Background: Specialized walking devices, such as total contact casts and removable walking boots, have been shown to be effective noninvasive treatment options for plantar ulcers. Attempts at improving patient compliance frequently lead to new boot designs; however, the effect of the design modifications on plantar pressures or on the contralateral limb often is unknown. The purpose of this study was to determine the effect of different walking-boot calf heights and rocker sole designs on regional plantar pressures, as well as, on contralateral limb loading during walking.
Methods: Twenty-six subjects, 20 to 54 years of age, without foot pathology were tested using four different configurations: high calf, rocker sole (HCR); low calf, rocker sole (LCR); low calf, modified rocker sole (LCMR), and shoe. Peak pressures, pressure-time integrals, and contact areas were measured using the Novel Pedar-X insole pressure measurement system. Average peak force was calculated for the contralateral limb.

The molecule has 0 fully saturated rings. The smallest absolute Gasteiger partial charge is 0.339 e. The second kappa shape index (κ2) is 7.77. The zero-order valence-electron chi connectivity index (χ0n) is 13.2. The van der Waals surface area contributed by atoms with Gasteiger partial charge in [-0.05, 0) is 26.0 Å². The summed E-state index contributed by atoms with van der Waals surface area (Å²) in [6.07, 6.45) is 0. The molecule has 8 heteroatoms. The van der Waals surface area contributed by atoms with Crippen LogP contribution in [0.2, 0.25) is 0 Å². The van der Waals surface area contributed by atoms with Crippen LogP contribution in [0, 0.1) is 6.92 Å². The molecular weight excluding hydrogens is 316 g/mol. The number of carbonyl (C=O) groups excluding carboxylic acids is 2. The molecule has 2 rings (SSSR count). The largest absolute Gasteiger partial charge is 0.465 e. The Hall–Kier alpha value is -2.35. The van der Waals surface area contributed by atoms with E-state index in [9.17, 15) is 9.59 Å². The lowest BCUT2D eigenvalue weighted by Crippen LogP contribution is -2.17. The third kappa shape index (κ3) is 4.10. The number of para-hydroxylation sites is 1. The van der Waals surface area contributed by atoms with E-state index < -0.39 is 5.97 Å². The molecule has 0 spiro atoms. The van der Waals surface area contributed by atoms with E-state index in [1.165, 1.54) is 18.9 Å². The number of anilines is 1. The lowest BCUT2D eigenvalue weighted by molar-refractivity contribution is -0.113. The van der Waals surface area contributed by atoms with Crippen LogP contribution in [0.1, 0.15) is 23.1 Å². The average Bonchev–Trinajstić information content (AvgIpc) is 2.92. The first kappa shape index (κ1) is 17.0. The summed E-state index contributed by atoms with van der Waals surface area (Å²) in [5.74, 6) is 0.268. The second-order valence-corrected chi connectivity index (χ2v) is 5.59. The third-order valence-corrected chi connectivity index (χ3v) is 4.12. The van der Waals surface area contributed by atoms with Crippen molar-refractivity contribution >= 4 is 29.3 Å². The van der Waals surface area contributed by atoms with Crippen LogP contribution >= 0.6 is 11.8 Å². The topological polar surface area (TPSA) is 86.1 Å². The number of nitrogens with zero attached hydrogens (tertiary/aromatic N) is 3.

Results: Greatest forefoot peak pressure reduction was found in the HCR group (37.3% reduction compared to shoe condition), followed by 31.6% and 19.8% in the LCR and LCMR groups, respectively (p<0.0001). Forefoot pressure-time integrals were reduced for HCR and LCR (22.1% and 21.5%, respectively) compared to the LCMR (13.0%) (p<0.0001).
Conclusions: Isolated modifications in walking boot designs resulted in plantar pressure modifications. LCR and LCMR designs favorably altered plantar pressures, but of a lesser magnitude than the HCR design. If lower calf, lower sole walking boot designs are recommended because of anticipated improvement in patient compliance, healing times may be prolonged.
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